I recently came across "The Duties of Parents" by J.C. Ryle. Its a pretty old piece (I think from the 1800's), and pretty heady, but has some serious parenting gems in it. He focuses on the verse, "Train up a child in the way he should go; and when he is old, he will not depart from it."—Prov 22:6, and gives 17 practical ways we can apply this verse in training our children. This one, number four, really challenged me this week. If you're like me, it may take at least two readings to let it all sink in, and for you skimmers out there, I underlined the best stuff for you.
Train with this thought continually before your eyes — that the soul of your child is the first thing to be considered.
Precious, no doubt, are these little ones in your eyes; but if you love them, think often of their souls. No interest should weigh with you so much as their eternal interests. No part of them should be so dear to you as that part which will never die. The world, with all its glory, shall pass away; the hills shall melt; the heavens shall be wrapped together as a scroll; the sun shall cease to shine. But the spirit which dwells in those little creatures, whom you love so well, shall outlive them all, and whether in happiness or misery (to speak as a man) will depend on you.
This is the thought that should be uppermost on your mind in all you do for your children. In every step you take about them, in every plan, and scheme, and arrangement that concerns them, do not leave out that mighty question, "How will this affect their souls?"
Soul love is the soul of all love. To pet and pamper and indulge your child, as if this world was all he had to look to, and this life the only season for happiness — to do this is not true love, but cruelty. It is treating him like some beast of the earth, which has but one world to look to, and nothing after death. It is hiding from him that grand truth, which he ought to be made to learn from his very infancy, — that the chief end of his life is the salvation of his soul.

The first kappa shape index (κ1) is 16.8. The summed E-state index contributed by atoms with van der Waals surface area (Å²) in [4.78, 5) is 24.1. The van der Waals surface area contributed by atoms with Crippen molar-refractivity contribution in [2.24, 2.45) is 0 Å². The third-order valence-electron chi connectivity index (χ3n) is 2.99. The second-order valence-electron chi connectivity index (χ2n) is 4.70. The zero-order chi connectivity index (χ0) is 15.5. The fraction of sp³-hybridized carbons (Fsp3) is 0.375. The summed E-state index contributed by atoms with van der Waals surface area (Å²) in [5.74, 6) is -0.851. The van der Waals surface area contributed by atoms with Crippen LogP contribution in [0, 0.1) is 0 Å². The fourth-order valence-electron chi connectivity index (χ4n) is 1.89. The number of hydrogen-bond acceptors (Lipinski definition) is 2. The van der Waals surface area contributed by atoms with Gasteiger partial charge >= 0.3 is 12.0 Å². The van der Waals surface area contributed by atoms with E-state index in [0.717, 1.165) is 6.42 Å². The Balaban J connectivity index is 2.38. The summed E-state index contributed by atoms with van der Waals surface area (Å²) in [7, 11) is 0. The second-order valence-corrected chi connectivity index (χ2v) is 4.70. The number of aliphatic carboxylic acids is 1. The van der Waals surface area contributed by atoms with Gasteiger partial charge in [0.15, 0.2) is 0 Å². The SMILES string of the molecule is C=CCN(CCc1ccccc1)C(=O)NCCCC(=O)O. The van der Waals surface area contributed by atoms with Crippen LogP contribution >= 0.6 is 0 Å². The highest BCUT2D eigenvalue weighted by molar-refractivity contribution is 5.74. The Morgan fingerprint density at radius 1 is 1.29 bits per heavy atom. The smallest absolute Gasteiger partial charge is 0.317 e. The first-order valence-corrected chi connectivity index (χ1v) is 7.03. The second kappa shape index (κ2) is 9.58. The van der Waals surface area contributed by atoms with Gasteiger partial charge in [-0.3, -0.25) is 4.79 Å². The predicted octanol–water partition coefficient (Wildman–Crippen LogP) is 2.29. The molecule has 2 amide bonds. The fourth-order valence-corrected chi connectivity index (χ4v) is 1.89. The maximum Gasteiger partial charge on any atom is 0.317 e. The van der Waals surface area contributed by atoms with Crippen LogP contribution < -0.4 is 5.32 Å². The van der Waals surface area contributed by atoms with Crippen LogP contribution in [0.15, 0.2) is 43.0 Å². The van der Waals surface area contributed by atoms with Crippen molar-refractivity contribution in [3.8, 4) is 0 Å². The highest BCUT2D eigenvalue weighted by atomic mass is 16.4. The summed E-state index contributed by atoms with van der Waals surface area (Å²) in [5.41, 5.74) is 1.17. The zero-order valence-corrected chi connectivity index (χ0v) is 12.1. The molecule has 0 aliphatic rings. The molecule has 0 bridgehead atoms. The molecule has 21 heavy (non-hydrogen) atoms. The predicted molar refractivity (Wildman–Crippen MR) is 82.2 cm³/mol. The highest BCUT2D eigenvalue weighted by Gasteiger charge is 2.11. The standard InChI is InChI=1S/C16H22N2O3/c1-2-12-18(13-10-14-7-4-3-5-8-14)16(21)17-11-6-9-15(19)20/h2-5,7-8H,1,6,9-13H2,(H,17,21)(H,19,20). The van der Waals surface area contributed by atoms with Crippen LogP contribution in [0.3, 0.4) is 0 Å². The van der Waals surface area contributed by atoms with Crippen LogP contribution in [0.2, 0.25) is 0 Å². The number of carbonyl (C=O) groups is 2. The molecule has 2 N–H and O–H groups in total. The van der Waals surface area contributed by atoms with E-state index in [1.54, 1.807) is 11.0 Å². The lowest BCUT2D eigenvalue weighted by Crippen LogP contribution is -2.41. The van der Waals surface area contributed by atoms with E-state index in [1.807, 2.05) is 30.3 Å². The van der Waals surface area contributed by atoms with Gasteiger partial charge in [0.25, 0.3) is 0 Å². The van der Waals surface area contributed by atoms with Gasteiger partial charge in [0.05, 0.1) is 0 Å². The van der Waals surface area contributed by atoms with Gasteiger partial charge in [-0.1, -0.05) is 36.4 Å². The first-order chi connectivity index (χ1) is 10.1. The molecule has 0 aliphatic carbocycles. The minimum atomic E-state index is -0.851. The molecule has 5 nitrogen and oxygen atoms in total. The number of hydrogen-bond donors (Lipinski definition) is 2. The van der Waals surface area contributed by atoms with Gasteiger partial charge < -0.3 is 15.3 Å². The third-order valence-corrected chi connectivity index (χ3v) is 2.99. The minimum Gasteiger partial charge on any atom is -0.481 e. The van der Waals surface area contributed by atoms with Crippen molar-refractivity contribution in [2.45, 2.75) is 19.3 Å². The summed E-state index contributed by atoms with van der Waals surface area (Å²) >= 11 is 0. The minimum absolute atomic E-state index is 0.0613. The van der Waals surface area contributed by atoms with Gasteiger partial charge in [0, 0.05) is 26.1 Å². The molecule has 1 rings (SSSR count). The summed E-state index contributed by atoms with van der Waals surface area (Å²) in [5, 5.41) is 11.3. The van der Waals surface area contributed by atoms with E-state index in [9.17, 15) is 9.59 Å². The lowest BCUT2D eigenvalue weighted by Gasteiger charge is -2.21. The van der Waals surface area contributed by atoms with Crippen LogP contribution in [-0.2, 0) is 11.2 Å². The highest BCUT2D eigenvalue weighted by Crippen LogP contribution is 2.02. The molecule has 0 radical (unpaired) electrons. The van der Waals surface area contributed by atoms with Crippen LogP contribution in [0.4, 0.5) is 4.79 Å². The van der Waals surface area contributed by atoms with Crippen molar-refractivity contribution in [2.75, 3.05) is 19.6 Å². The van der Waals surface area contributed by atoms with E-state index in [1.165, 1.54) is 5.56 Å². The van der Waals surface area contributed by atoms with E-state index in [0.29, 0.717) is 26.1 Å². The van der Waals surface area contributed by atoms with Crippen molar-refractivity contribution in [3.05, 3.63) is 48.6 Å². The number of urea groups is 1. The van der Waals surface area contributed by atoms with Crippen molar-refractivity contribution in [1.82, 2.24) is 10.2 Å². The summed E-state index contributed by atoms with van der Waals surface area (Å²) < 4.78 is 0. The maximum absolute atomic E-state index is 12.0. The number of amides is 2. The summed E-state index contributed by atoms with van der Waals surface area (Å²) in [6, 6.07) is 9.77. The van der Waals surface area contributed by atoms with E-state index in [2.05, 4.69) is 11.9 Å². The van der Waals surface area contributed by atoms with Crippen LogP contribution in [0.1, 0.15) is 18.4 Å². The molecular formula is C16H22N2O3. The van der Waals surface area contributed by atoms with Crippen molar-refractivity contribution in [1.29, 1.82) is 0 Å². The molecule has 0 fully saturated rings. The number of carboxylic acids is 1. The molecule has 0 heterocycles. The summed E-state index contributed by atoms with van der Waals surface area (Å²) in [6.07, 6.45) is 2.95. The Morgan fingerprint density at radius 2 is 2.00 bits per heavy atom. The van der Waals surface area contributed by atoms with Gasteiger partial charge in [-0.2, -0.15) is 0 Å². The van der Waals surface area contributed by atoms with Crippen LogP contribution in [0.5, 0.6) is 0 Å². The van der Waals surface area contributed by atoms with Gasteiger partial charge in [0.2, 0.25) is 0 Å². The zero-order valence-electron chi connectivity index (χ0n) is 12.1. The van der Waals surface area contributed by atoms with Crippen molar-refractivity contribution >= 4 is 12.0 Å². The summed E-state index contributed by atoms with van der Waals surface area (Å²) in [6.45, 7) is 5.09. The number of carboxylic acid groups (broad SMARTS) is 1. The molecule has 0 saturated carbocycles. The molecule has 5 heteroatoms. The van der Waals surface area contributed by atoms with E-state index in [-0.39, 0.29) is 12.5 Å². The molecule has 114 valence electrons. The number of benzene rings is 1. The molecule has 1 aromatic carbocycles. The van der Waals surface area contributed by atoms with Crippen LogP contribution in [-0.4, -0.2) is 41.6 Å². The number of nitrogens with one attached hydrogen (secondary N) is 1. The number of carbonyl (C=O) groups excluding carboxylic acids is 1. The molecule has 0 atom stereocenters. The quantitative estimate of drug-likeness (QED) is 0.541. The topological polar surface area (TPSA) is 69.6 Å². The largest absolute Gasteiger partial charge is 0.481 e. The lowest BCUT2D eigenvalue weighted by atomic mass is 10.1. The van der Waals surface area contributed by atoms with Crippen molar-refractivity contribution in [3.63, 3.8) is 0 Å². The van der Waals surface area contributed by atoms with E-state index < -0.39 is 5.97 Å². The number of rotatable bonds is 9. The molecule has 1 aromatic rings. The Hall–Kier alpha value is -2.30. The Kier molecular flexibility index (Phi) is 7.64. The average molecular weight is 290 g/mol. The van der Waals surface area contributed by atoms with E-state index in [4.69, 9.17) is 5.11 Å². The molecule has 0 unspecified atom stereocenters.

A true Christian must be no slave to fashion, if he would train his child for heaven. He must not be content to do things merely because they are the custom of the world; to teach them and instruct them in certain ways, merely because it is usual; to allow them to read books of a questionable sort, merely because everybody else reads them; to let them form habits of a doubtful tendency, merely because they are the habits of the day. He must train with an eye to his children’s souls. He must not be ashamed to hear his training called singular and strange. What if it is? The time is short, — the fashion of this world passeth away. He that has trained his children for heaven, rather than for earth, — for God, rather than for man, — he is the parent that will be called wise at last.
linkin' up with katie...